The Monkey’s Dilemma

Have you ever worked so hard that you didn’t get anything done?

The monkey’s dilemma is a well known story about how hunters figured out a way to capture monkeys in the jungle.  They would place some food that appealed to monkeys, like peanuts or a banana, in a box with an opening in the top just larger than a monkey’s hand.

A monkey would come along, stick his hand in the box to grab the food and be unable to get his closed fist through the hole.  Hunters would be able to catch the monkey because it stubbornly would not let go of the food even to save its life.

This fable is normally told as a metaphor for people who hold on to bad habits – or bad people – refusing to let go of the status quo in order to make their lives better. I’ve recognized this situation in another, perhaps less negative situation.

Working as a consultant in the Chicago area, I’ve had my share of long commutes.  Whether traveling by plane to other cities, taking the commuter train into the city, or driving from my home to a distant suburban client, commuting to and from work has taken a fair amount of time from my daily routine.

As one who generally tries to maximize productive time, I’ve tried to always have something to read when someone else is doing the driving or flying for me.  When I’m in my car, I’ve always got some form of audio book or podcast loaded on my phone to make the time productive.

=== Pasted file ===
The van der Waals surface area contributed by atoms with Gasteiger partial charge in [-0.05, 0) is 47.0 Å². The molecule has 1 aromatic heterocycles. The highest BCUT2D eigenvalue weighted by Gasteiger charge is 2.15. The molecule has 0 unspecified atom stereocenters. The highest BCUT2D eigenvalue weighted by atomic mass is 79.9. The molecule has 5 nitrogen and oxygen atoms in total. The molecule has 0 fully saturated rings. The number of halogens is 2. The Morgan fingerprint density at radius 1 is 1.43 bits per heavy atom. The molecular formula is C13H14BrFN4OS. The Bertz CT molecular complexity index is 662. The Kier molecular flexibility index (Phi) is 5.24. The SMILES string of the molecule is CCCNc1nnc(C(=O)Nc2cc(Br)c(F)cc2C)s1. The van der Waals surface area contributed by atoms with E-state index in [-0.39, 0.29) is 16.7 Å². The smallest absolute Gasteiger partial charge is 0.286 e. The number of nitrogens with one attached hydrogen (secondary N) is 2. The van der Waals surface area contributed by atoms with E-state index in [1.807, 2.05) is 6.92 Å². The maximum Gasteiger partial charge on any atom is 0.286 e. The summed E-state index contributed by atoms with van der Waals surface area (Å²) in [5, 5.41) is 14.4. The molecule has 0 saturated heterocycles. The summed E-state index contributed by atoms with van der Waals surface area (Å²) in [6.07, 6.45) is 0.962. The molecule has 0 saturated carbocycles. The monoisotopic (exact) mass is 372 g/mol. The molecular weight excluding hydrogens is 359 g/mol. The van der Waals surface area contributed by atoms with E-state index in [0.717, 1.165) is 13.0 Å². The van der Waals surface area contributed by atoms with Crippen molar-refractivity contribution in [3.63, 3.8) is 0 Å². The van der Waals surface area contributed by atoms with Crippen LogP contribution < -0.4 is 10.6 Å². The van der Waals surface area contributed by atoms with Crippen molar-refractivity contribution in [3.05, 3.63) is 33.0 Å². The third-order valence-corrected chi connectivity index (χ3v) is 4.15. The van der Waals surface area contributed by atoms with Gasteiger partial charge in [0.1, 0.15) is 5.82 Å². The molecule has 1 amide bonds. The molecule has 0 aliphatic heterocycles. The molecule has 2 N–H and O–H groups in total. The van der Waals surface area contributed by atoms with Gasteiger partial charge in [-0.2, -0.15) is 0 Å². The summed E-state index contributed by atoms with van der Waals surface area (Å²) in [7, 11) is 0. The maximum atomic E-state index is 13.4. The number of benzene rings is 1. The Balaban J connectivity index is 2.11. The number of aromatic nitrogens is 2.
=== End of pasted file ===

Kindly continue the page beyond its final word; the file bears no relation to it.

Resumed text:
The non-fiction self-improvement category is the one to which I’ve generally been attracted. This has included books on topics like investing, leadership, management, fitness and memory improvement.

I found at times that I had difficulty listening.  I’d space out and realize I missed the last minute or two.  After backing it up a minute or two at a time until I got to a point of recognition, I’d realize that I sometimes missed ten minutes of content. 

Every once in a while, I’d get a book that just wasn’t interesting to me.  Some were interesting but the reader was so monotonous, I had trouble concentrating. Other times, it wasn’t clear why I couldn’t focus. 

I finally made the realization that I was trying too hard to make my commute time productive.  I was holding on to the food, but not able to get anything out.  It was all work and no play. 

I learned that if it got to a point where I couldn’t concentrate, I would turn off the book or podcast and turn on some music.  I started alternating the non-fiction genre with fiction.  After taking a break from learning and listening to something for pleasure, I was more refreshed.  Giving my mind a break allowed it to absorb more information.

In addition to the business and self-improvement books that I enjoy, I listen to some music from my iPod and have an occasional listen to a suspenseful John Grisham novel.

I found that by “letting go of the banana” and not trying so hard to make every minute count, that I could make more minutes count and be more productive with my commute time. 

The same applies when people work weekends for their “catch up” days.  They fight fires Monday through Friday and use Saturday and Sunday to catch up on other less-urgent issues from the week. They never give their mind the rest it needs to recharge its batteries and get a fresh start on Monday.  Perhaps if they did, there would be fewer fires to fight during the week.

As always, I welcome your comments and criticisms. 

About the author: Lew Sauder is the author of Consulting 101: 101 Tips for Success in Consulting.  He has been a consultant with top-tier and boutique consulting firms for seventeen years.  He is currently a Senior Project Manager at Geneca.  Lew can be reached at


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